Bob Beckham scored two country hits early in his music career, but soon found his niche on the other side of the radio. The 86-year-old is remembered as a friend and mentor to songwriters like Kris Kristofferson and Dolly Parton. A former U.S. Army paratrooper, Beckham died on Veterans Day (Nov. 11) at a hospital in Hermitage, Tenn.

Larry Gatlin, Tony Joe White, Billy Swan and recent Country Music Hall of Fame inductee Bobby Bare are among the stars who were touched by Beckham. He first came to a position of influence as the president of Combine Music Publishing in 1964. Within 10 years, the company would become a major player on Music Row, with hits like 'Me and Bobby McGee' and 'Sunday Morning Coming Down' (Kristofferson), 'Burning Love' (Elvis Presley) and Glen Campbell's 'Dreams of the Everyday Housewife' (written by Chris Gantry). The Tennessean recalls a time when songwriters would surround Beckham's desk to try to impress him with their latest work.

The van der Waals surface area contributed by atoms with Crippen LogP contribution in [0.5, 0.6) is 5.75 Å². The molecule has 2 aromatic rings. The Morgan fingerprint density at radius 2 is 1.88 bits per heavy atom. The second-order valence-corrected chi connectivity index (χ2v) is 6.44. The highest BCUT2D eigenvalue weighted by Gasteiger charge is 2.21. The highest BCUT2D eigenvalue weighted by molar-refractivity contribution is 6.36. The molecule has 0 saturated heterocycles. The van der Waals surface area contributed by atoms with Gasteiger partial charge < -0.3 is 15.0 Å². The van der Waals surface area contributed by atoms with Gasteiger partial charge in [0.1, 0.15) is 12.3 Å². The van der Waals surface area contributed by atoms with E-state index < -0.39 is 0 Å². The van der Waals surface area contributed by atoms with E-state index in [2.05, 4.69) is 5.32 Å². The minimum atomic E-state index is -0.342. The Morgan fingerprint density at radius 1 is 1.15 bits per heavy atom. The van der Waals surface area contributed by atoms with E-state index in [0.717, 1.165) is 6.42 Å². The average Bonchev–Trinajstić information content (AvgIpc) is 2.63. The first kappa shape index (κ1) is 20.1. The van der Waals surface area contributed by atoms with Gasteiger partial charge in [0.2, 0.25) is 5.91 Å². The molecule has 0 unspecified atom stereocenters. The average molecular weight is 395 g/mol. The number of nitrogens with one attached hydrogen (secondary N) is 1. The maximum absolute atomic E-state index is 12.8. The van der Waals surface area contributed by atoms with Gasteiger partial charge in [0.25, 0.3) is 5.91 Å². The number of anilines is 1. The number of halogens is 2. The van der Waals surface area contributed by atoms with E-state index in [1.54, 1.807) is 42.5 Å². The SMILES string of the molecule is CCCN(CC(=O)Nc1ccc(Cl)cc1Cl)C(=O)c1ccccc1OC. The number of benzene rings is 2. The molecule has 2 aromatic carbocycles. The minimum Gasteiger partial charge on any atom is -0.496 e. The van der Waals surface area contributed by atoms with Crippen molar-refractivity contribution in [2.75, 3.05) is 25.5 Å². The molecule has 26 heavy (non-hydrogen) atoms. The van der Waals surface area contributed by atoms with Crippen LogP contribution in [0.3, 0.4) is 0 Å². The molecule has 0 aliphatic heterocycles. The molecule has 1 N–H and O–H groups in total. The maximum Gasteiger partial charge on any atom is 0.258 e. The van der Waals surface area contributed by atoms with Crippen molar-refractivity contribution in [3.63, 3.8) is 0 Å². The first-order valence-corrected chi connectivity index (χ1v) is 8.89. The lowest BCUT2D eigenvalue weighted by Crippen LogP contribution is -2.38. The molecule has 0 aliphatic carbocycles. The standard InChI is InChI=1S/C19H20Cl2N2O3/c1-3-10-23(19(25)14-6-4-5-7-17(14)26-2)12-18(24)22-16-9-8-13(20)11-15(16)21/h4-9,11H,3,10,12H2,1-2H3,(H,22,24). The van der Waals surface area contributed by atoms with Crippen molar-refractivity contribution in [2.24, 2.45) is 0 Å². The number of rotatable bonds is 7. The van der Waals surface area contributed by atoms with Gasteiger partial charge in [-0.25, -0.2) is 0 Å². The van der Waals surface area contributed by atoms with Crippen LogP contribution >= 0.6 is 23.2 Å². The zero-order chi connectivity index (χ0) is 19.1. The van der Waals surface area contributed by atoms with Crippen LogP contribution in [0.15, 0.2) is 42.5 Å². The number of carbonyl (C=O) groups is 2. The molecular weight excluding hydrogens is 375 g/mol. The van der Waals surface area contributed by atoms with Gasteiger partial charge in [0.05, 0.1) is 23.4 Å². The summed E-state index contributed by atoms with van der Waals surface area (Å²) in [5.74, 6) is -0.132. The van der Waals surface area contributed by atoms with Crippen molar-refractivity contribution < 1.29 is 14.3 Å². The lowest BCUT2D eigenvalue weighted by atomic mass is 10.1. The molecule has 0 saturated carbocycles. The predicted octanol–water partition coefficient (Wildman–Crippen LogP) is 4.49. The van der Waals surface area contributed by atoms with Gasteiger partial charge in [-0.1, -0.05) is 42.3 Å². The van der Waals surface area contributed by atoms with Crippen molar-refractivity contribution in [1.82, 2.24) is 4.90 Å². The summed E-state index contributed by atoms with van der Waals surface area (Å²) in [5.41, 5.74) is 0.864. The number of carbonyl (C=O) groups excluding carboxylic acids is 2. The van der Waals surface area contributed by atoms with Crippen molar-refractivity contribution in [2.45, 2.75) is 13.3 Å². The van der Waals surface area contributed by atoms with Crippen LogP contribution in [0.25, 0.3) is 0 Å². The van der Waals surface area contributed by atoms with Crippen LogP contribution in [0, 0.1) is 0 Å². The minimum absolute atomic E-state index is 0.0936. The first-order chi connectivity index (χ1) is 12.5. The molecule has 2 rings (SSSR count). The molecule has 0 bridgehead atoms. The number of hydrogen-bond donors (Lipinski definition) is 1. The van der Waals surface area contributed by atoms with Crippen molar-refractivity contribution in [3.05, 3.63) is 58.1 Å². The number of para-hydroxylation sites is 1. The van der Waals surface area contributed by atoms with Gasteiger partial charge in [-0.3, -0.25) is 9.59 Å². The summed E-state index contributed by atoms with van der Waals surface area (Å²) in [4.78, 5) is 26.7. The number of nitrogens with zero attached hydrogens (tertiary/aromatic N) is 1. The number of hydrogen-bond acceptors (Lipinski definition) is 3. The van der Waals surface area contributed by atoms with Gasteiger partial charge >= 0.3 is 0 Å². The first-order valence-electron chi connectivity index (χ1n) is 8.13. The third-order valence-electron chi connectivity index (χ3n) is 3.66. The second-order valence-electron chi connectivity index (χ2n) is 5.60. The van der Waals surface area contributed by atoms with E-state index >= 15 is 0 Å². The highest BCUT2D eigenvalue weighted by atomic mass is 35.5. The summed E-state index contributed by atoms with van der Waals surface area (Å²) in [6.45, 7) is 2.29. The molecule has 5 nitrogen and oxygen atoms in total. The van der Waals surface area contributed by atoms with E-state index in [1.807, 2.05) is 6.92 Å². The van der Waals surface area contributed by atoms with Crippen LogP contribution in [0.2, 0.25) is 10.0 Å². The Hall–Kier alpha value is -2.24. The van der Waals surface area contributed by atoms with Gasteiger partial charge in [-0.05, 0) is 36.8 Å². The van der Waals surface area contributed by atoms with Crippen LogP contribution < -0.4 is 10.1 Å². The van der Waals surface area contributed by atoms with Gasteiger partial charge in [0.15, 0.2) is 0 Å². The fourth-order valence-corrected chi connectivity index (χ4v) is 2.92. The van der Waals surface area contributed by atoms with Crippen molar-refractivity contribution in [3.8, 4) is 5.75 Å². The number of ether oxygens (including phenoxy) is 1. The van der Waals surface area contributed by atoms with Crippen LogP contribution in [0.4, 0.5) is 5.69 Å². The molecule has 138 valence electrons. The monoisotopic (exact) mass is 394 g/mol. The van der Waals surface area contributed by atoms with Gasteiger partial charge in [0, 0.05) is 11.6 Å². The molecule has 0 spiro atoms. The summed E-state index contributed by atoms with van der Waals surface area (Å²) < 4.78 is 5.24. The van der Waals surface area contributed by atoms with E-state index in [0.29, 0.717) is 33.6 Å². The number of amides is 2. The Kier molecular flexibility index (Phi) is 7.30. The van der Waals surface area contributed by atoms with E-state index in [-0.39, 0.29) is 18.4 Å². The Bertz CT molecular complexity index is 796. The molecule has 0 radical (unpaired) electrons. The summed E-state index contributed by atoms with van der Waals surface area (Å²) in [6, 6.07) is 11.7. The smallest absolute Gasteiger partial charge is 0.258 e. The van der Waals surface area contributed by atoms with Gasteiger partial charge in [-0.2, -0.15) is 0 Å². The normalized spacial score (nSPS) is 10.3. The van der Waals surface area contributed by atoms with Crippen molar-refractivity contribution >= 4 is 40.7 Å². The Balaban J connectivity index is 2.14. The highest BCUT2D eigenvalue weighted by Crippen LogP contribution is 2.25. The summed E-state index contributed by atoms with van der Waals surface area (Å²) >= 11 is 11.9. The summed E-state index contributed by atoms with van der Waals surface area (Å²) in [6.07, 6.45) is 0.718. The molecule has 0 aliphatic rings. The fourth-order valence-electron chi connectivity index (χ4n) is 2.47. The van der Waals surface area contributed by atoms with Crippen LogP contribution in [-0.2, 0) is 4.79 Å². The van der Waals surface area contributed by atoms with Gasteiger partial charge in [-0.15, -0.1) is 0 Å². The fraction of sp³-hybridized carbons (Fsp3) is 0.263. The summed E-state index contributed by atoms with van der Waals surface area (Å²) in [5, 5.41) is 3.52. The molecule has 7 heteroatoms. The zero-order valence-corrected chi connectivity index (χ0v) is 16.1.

As an artist, Beckham was signed to Decca Records and reached the charts twice with 'Just as Much as Ever' in 1959 and the Top 5 hit 'Crazy Arms' in 1960. He was born in Stratford, Okla. in 1927 and thrust into the entertainment industry by age eight. He briefly tried acting in California before joining the Army at the age of 17.

In 1990, Beckham took ahold of the Nashville branch of HoriPro Entertainment, and remained active until retirement in 2006. Songwriters Dean Dillon (George Strait) and Phil O'Donnell (Montgomery Gentry, Craig Morgan) are part of the HoriPro Nashville team today. In 2008, Beckham was given the first Mentor Award by the Nashville Songwriters Hall of Fame.